Long Live The Queen
With the untimely demise of her mother, it falls on the frail shoulders of 14 year old Elodie to ascend the throne. Your only goal is to ensure that the princess makes it to her coronation, but if you think the 40 intervening weeks is going to consist of riding ponies and entertaining suitors you have another thing coming. The kingdom of Nova has a rather high mortality rate for royals and even with your help her future is looking rather bleak.
Beneath the cute, manga exterior of Long Live The Queen beats the cold, calculation heart of a strategy game. The gameplay concept is deceptively simple; you choose a morning and evening class for the princess to attend during the week and an activity to engage in over weekends. Classes increase stat points while activities influence the mood of the princess. There are 14 different class categories; each with three different class options so obviously there is not going to be enough time to study everything.
Scripted events happen every week and how the princess reacts to these depend on your choices and her stats. These events range from very minor to quite major and for your first few playthrough you never know just how important the right stats can be. High reflexes might simply enable the princess to dodge a clumsy maid, but good animal handling might save her life. I won’t ruin the surprise by listing the many ways in which the princess can shuffle her mortal coil, but suffice to say this game is much darker than it looks.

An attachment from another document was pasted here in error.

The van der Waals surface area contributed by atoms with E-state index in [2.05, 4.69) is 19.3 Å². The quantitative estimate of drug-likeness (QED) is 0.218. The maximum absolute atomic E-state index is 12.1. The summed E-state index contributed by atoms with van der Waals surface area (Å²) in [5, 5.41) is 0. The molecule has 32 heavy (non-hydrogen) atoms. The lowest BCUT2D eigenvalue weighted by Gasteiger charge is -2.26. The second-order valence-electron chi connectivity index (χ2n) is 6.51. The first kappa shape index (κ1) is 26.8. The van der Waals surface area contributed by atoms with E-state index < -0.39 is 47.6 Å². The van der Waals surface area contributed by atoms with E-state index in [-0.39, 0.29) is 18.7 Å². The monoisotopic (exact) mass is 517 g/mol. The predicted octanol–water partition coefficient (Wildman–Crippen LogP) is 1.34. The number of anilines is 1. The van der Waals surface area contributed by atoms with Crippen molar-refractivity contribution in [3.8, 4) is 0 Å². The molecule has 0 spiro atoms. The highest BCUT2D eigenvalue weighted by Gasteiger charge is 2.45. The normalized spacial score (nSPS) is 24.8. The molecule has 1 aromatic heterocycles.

After kicking the bucket you can reload an older save to try and prevent whatever went wrong or start a new game and learn from your mistakes. On my first playthrough I was so focused on turning Elodie into a capable warrior that I completely neglected her royal demeanor and conversation skills. The result was a princess who committed every social faux pas in the book and was woefully unprepared for the political maneuvering of her fellow nobles. You have the option to enable feedback that shows exactly what skill checks Elodie is passing or failing, which is a large help for subsequent playthroughs. I found myself constantly taking notes while playing and referring to these in new playthroughs. Each unforeseen failure made me more determined, but if you are not the type of gamer that enjoys replaying a game it might feel like a grind.
The game has a series of epilogues as well as a “death checklist” that you can refer to which enhances the replay value. The beauty of this game is even if you do manage to successfully guide Elodie to the throne there is always something nagging at the back of your mind. What if you went to a friend’s birthday party instead of cowering in your tower, what is the terrible secret that the achievement list hints at and what would happen if you guide Elodie towards the dark side? I was shocked when, after hours of playing, I checked out the achievement list and saw how much more there was still to discover in the game.
The visuals in the game are very nice, but devoid of animation and rather sparse. There are various outfits to unlock, but you are mostly staring at text and statistics. Once you are hooked, this doesn’t really matter, but some small animations for the activities or key scenes would have been a nice touch. The audio features tunes as diverse as “God Save The Queen” for the title screen to some strains of classic Chopin for your demise. The piano music that plays during gameplay is unobtrusive and soothing making it a perfect fit for the game.
Long Live The Queen is a compelling but relaxing game to play. The story is rather short but has many branches that you can miss completely if you don’t have the right skill sets. As a big fan of titles such as Princes Maker and Monster Rancher which share some traits with Long Live The Queen I enjoyed the game immensely. It is undoubtedly a rather niche title, but before you dismiss it out of hand, I urge you to check out the demo first. You might just be pleasantly surprised by what this game has to offer.